The APOGEE spectroscopic observations also provide a measurement of the v sin i for some of our non-oscillating stars. By combining these values with the surface rotation periods measured with the Kepler data and with estimates of the radii from the DR25 stellar properties, we can estimate the inclination angles of a subsample of 162 stars selected to follow criteria (3). We obtain a reliable inclination angle, i, for 90 stars. For the other stars, the sin i is larger than 1. This could be due to a non-agreement between the rotation period and the v sin i or a less reliable radius, as the radii of these stars were mostly derived from isochrone fittings, hence less precise than asteroseismology. The typical uncertainties of the inclination angles are around 25 degrees. Figure 15 represents the distribution of the inclination angles for those stars. We can see that they peak around an angle of 45 deg. We then study the sample of stars with an < Sph > lower than < Sph,⊙,max > as we want to understand why the modes of these stars are not detected. The distribution (dashed red line in Figure 15) is slightly flatter but the median value is still around 45 deg. Since some of these stars also have a low metallicity that already explains the non-detection of the modes, we selected the stars with a metallicity larger than the Sun. That sample consists of 13 stars, among which 4 stars have a low inclination angle and 9 have an inclination angle above 45 ° (blue dot-dash line). With this small number of stars, we cannot conclude that the low-inclination is responsible for the low < Sph >.
Figure 15. Distribution of inclination angles for stars with v sin i from APOGEE for stars with Amax,pred/Noise > 0.94. The red dash line represents the least active stars (< Sph >< Sph,⊙,max) while the blue dot-dash line represents the least active stars with a super-solar metallicity.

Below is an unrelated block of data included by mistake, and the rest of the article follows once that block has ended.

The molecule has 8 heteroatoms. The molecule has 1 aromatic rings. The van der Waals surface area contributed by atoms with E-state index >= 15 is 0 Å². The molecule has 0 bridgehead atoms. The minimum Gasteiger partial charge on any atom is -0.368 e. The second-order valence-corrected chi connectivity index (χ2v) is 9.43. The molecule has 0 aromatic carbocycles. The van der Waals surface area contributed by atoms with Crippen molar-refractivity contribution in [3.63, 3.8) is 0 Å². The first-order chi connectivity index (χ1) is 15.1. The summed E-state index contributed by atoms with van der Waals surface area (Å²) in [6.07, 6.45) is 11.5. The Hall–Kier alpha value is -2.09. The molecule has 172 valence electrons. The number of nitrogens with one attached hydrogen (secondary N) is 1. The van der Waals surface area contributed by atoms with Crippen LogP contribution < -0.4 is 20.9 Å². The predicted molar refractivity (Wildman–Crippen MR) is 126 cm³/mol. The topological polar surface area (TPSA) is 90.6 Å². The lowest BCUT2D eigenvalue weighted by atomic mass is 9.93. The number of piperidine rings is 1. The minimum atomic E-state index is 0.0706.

5.4. Binarity Effect
We cross-checked our sample of stars with the stars flagged as binary with the Gaia catalog (Berger et al., 2018). Among our sample of non-oscillating stars with rotation periods, 614 stars are included in the aforementioned catalog. We found that 8 stars of our sample are potential binaries. KIC 4057892, KIC 4930560, KIC 8737920, and KIC 12470631 have a flag 1 standing for a binary candidate based on the Gaia radius. KIC 4276716, KIC 5564082, KIC 5617510, and KIC 8396660 have a flag 2, meaning that they are AO-detected binaries (Ziegler et al., 2018).
Recently, Schonhut-Stasik et al. (submitted) studied how a stellar companion can suppress acoustic modes. They obtained ROBO-AO images and/or RV measurements for a sample of 327 stars (including red giants and solar-like stars without detection of modes and with low-amplitude modes). No clear difference between oscillating stars and non-oscillating stars was found, whether in terms of close or wide binarity. They conclude that binarity is not the only mechanism to inhibit oscillations.
We cross-checked our sample of stars with reliable rotation periods and photometric magnetic index with their binary stars and found only three stars in common. Two of them have an < Sph > below < Sph,⊙,max >. We would need a larger sample of stars with measured RV.
5.5. HERMES Observations
Because non-oscillating stars are not typical targets of large-scale spectroscopic surveys, we started to pay close attention to those targets within our own spectroscopic observing programs. Beck et al. (2016, 2017) and Salabert et al. (2016a,b) performed spectroscopy of 18 oscillating solar analogues with the Hermes high-resolution spectrograph (Raskin, 2011; Raskin et al., 2011), mounted on the 1.2 m Mercator telescope on La Palma, Canary Islands. We extended this program to cover a larger sample of oscillating as well as non-oscillating targets. Observing time was granted and will be executed in the coming semesters.
As a proof of concept we can discuss the first three non-oscillating stars for which we obtained spectroscopic observations, KIC 11498538, KIC 7841024, KIC 7898839. Note that the first of these stars (KIC 11498538) is not in our sample anymore as it was flagged by the FliPerClass tool as a possible classical pulsator. According to the literature, that star is actually listed as an eruptive variable star, agreeing with the peculiar flag of FliPerClass. However, being included in the preliminary work and still a candidate of a fast rotator without detection of oscillations, we will discuss the spectroscopic analysis of that star. For the other two stars we have computed that the predicted amplitude of the modes is much larger than the noise.